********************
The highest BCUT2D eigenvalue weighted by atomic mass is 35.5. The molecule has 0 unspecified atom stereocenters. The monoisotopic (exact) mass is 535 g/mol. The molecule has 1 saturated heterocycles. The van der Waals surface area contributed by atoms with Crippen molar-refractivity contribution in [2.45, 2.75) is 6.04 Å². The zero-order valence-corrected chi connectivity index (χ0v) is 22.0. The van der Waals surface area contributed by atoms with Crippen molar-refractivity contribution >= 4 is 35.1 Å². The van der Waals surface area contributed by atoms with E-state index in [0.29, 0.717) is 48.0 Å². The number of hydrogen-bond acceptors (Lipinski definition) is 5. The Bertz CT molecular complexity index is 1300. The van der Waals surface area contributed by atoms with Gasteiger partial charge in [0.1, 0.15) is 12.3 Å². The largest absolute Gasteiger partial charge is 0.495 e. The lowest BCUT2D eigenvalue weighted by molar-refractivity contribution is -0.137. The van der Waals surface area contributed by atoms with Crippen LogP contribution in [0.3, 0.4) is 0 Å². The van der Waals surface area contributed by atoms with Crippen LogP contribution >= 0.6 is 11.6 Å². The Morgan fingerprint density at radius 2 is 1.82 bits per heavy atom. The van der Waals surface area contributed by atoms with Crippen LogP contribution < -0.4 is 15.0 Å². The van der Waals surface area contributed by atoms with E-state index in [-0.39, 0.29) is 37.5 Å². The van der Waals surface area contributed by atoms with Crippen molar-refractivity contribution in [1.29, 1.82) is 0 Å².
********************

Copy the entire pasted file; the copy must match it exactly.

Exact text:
The highest BCUT2D eigenvalue weighted by atomic mass is 35.5. The molecule has 0 unspecified atom stereocenters. The monoisotopic (exact) mass is 535 g/mol. The molecule has 1 saturated heterocycles. The van der Waals surface area contributed by atoms with Crippen molar-refractivity contribution in [2.45, 2.75) is 6.04 Å². The zero-order valence-corrected chi connectivity index (χ0v) is 22.0. The van der Waals surface area contributed by atoms with Crippen molar-refractivity contribution >= 4 is 35.1 Å². The van der Waals surface area contributed by atoms with E-state index in [0.29, 0.717) is 48.0 Å². The number of hydrogen-bond acceptors (Lipinski definition) is 5. The Bertz CT molecular complexity index is 1300. The van der Waals surface area contributed by atoms with Gasteiger partial charge in [0.1, 0.15) is 12.3 Å². The largest absolute Gasteiger partial charge is 0.495 e. The lowest BCUT2D eigenvalue weighted by molar-refractivity contribution is -0.137. The van der Waals surface area contributed by atoms with Crippen LogP contribution in [0.3, 0.4) is 0 Å². The van der Waals surface area contributed by atoms with Crippen LogP contribution >= 0.6 is 11.6 Å². The Morgan fingerprint density at radius 2 is 1.82 bits per heavy atom. The van der Waals surface area contributed by atoms with Crippen LogP contribution < -0.4 is 15.0 Å². The van der Waals surface area contributed by atoms with E-state index in [-0.39, 0.29) is 37.5 Å². The van der Waals surface area contributed by atoms with Crippen molar-refractivity contribution in [1.29, 1.82) is 0 Å².